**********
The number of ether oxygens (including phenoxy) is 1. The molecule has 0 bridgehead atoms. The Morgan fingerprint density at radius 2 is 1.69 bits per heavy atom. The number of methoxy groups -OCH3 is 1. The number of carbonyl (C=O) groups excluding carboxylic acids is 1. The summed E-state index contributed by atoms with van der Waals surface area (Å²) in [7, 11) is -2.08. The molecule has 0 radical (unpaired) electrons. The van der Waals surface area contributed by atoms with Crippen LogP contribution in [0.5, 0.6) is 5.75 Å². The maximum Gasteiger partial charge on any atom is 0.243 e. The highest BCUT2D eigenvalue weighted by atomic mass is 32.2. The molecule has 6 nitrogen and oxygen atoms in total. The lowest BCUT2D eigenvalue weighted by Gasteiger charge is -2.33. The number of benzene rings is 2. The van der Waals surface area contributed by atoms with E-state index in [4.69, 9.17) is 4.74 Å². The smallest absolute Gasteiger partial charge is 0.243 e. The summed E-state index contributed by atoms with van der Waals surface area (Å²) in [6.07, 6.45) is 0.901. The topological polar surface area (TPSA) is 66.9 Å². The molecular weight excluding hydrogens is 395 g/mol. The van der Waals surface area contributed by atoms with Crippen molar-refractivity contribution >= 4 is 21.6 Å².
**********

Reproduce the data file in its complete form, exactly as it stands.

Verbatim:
The number of ether oxygens (including phenoxy) is 1. The molecule has 0 bridgehead atoms. The Morgan fingerprint density at radius 2 is 1.69 bits per heavy atom. The number of methoxy groups -OCH3 is 1. The number of carbonyl (C=O) groups excluding carboxylic acids is 1. The summed E-state index contributed by atoms with van der Waals surface area (Å²) in [7, 11) is -2.08. The molecule has 0 radical (unpaired) electrons. The van der Waals surface area contributed by atoms with Crippen LogP contribution in [0.5, 0.6) is 5.75 Å². The maximum Gasteiger partial charge on any atom is 0.243 e. The highest BCUT2D eigenvalue weighted by atomic mass is 32.2. The molecule has 6 nitrogen and oxygen atoms in total. The lowest BCUT2D eigenvalue weighted by Gasteiger charge is -2.33. The number of benzene rings is 2. The van der Waals surface area contributed by atoms with E-state index in [4.69, 9.17) is 4.74 Å². The smallest absolute Gasteiger partial charge is 0.243 e. The summed E-state index contributed by atoms with van der Waals surface area (Å²) in [6.07, 6.45) is 0.901. The topological polar surface area (TPSA) is 66.9 Å². The molecular weight excluding hydrogens is 395 g/mol. The van der Waals surface area contributed by atoms with Crippen molar-refractivity contribution >= 4 is 21.6 Å².